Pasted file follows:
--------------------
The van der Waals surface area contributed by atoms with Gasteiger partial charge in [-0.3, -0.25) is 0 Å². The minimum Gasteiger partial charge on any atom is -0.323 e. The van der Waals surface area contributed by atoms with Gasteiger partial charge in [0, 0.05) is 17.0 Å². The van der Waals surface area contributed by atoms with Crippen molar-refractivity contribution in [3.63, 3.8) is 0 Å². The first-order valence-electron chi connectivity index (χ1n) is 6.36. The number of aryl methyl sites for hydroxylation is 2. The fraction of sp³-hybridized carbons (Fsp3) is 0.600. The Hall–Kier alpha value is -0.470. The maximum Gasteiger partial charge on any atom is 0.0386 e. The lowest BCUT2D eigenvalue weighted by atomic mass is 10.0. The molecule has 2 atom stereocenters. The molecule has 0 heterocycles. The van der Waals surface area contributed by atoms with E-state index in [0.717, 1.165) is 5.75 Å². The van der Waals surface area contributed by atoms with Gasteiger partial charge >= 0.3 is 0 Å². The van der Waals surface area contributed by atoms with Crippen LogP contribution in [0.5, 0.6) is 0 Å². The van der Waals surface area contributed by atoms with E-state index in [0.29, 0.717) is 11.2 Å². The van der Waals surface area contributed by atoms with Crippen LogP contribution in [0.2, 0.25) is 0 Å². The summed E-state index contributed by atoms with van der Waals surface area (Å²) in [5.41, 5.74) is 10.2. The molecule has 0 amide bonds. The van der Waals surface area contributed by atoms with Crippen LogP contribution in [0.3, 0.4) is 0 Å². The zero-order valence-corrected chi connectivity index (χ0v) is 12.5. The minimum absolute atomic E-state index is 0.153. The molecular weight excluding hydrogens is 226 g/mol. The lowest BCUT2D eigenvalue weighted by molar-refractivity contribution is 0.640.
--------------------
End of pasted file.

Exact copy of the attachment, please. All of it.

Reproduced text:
The van der Waals surface area contributed by atoms with Gasteiger partial charge in [-0.3, -0.25) is 0 Å². The minimum Gasteiger partial charge on any atom is -0.323 e. The van der Waals surface area contributed by atoms with Gasteiger partial charge in [0, 0.05) is 17.0 Å². The van der Waals surface area contributed by atoms with Crippen molar-refractivity contribution in [3.63, 3.8) is 0 Å². The first-order valence-electron chi connectivity index (χ1n) is 6.36. The number of aryl methyl sites for hydroxylation is 2. The fraction of sp³-hybridized carbons (Fsp3) is 0.600. The Hall–Kier alpha value is -0.470. The maximum Gasteiger partial charge on any atom is 0.0386 e. The lowest BCUT2D eigenvalue weighted by atomic mass is 10.0. The molecule has 2 atom stereocenters. The molecule has 0 heterocycles. The van der Waals surface area contributed by atoms with E-state index in [0.717, 1.165) is 5.75 Å². The van der Waals surface area contributed by atoms with Gasteiger partial charge >= 0.3 is 0 Å². The van der Waals surface area contributed by atoms with Crippen LogP contribution in [0.5, 0.6) is 0 Å². The van der Waals surface area contributed by atoms with E-state index in [0.29, 0.717) is 11.2 Å². The van der Waals surface area contributed by atoms with Crippen LogP contribution in [0.2, 0.25) is 0 Å². The summed E-state index contributed by atoms with van der Waals surface area (Å²) in [5.41, 5.74) is 10.2. The molecule has 0 amide bonds. The van der Waals surface area contributed by atoms with Crippen LogP contribution in [0.3, 0.4) is 0 Å². The zero-order valence-corrected chi connectivity index (χ0v) is 12.5. The minimum absolute atomic E-state index is 0.153. The molecular weight excluding hydrogens is 226 g/mol. The lowest BCUT2D eigenvalue weighted by molar-refractivity contribution is 0.640.